Managing Oral Secretions
Many medical conditions produce thick secretions that are difficult for weak individuals to clear out of their lungs. These secretions block the airway passages preventing oxygen from entering the bloodstream. What causes this problem? Suctioning may be the only way to remove these secretions to allow a person to breathe. However, it could be many different factors contributing to the issue.
Overproduction of Phylum
Phylum produced naturally might be thicker due to dehydration or more than usual due to allergy season. The additional amount is more than the individual can manage at one time and becomes overwhelming. It’s like a conveyor belt that goes out of control, and boxes start piling up; so does the “snot.” Before you know it, the person is drowning in phylum that keeps them from breathing the air they need.
Help Needed to Control Excess Phylum
A healthy person may be able to cough it up and out with the help of nebulizer treatments, coughing exercises, or postural drainage. However, someone who is weak or not responding to treatment may need help getting that stuff out of there. If that’s the case, suctioning may be ordered.
Three Suction Techniques Available
There are three ways to suction, depending on what type of access you have to the lungs.
- Nasotracheal – You insert the catheter through the nose and down the throat’s back into the lungs.
- Oral-throat– You suction inside the mouth and down the throat but don’t enter the lungs.
- Endotracheal – The person is using a home ventilator or has a tracheostomy. You insert the catheter through the endotracheal tube in the neck to suction. (see video at end of page)
Suctioning at home is not a common practice. However, periodically, patients are sent home with suction equipment after getting a new trach or having many secretions to manage, and their diaphragms are weak. There are also some medical conditions where excess phlegm production is constant, and keeping the amount under control is challenging. In those cases, suctioning is essential to help oxygen get through the obstacles to the bloodstream for use by the body.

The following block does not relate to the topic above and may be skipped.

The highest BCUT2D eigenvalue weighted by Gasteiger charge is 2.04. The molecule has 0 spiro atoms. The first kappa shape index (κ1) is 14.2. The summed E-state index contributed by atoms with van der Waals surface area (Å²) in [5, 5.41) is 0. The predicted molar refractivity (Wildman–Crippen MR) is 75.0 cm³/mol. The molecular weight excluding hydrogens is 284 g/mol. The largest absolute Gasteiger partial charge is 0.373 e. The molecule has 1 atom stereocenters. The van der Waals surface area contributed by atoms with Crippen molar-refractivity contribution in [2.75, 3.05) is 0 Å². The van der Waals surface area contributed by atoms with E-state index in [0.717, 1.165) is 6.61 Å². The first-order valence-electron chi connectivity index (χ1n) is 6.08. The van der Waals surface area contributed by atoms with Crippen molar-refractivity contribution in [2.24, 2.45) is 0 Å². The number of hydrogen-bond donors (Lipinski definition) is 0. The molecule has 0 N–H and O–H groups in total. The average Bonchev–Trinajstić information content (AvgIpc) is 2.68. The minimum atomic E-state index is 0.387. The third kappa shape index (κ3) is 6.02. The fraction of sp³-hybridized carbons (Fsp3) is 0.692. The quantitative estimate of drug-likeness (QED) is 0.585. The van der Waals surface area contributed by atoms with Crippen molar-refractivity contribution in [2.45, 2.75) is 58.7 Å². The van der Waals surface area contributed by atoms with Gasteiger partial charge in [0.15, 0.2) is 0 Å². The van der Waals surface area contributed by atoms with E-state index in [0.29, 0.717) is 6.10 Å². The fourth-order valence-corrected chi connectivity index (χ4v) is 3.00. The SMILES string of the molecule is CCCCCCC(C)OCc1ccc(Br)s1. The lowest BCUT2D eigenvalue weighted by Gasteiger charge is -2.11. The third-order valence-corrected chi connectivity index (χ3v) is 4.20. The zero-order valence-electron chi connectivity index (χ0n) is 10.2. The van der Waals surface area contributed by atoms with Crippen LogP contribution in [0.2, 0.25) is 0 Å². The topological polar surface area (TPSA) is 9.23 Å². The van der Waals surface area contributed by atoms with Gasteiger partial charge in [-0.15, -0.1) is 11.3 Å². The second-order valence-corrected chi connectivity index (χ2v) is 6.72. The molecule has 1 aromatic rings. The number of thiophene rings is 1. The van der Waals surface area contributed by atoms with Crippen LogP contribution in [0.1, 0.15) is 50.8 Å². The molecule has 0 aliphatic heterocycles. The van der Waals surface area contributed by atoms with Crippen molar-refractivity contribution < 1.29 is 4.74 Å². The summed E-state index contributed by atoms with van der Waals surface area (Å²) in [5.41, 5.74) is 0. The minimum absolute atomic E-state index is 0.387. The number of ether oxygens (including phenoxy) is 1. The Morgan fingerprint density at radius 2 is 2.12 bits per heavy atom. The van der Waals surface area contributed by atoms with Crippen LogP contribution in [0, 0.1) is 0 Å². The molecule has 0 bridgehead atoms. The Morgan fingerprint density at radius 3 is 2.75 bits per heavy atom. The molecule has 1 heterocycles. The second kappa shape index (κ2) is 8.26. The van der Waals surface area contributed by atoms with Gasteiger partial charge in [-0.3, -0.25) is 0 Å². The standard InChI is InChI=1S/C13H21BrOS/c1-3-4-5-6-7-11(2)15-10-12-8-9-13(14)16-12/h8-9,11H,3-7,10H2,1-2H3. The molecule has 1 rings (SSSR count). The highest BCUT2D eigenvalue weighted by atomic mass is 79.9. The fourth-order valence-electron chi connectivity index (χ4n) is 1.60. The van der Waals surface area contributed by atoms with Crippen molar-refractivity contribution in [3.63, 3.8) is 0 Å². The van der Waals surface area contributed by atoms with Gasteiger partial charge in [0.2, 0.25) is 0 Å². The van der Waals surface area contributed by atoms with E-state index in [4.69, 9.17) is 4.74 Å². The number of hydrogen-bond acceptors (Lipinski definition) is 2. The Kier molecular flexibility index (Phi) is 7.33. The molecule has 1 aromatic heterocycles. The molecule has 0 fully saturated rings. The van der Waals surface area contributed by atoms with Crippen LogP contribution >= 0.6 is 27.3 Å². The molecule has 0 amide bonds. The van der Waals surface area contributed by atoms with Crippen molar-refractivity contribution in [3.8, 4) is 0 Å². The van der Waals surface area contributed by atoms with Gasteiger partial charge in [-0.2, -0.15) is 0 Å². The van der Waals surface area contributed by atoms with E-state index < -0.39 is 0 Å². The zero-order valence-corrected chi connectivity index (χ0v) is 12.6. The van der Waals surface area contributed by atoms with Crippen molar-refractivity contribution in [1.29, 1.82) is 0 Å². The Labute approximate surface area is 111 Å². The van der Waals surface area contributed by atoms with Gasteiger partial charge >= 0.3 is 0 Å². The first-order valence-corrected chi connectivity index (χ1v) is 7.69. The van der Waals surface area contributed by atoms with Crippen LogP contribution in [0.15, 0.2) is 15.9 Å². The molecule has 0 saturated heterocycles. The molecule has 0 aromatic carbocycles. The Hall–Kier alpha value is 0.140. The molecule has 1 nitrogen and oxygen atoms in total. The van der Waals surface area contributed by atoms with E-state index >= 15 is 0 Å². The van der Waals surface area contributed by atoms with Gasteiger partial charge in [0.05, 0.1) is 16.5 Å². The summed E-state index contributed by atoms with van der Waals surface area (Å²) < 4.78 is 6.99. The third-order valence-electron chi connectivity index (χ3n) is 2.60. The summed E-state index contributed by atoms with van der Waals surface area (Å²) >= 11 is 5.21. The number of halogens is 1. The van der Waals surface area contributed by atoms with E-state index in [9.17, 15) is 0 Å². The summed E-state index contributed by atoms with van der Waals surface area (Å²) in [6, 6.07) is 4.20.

How to Do Oral Suctioning
Oral suctioning is not a sterile procedure. You should wash your hands thoroughly and wear gloves to decrease the number of germs you are introducing into the mouth or that you might pick up from their mouth, but otherwise, being germ-free is not a concern. Just keep everything clean.
1 Check your suction machine to make sure it’s working. Setting it at 120-160 mm Hg pressure should be enough. Less for children and smaller adults. Check it by putting your finger against the tubing tip to see if you feel the suck when you turn it on. If you don’t, it’s not pulling pressure, and you need to check your setup.
2 If it’s not working, make sure it’s plugged in, all connections are secure, the tubing isn’t kinked, and all attachments are in the correct “in” and “out” ports. If it still doesn’t work, call the company supplying the equipment to troubleshoot.
3 Once you know it’s working, attach the Yankauer’s suction tip to the tubing. Have a glass of water sitting by to dip the tip into a lubricant.
4 Tell your family member what you plan to do. If their lips are dry, lubricate them in advance, so they don’t crack as you stretch their lips. Also, put a towel under their head to protect the sheets and their clothes from getting wet.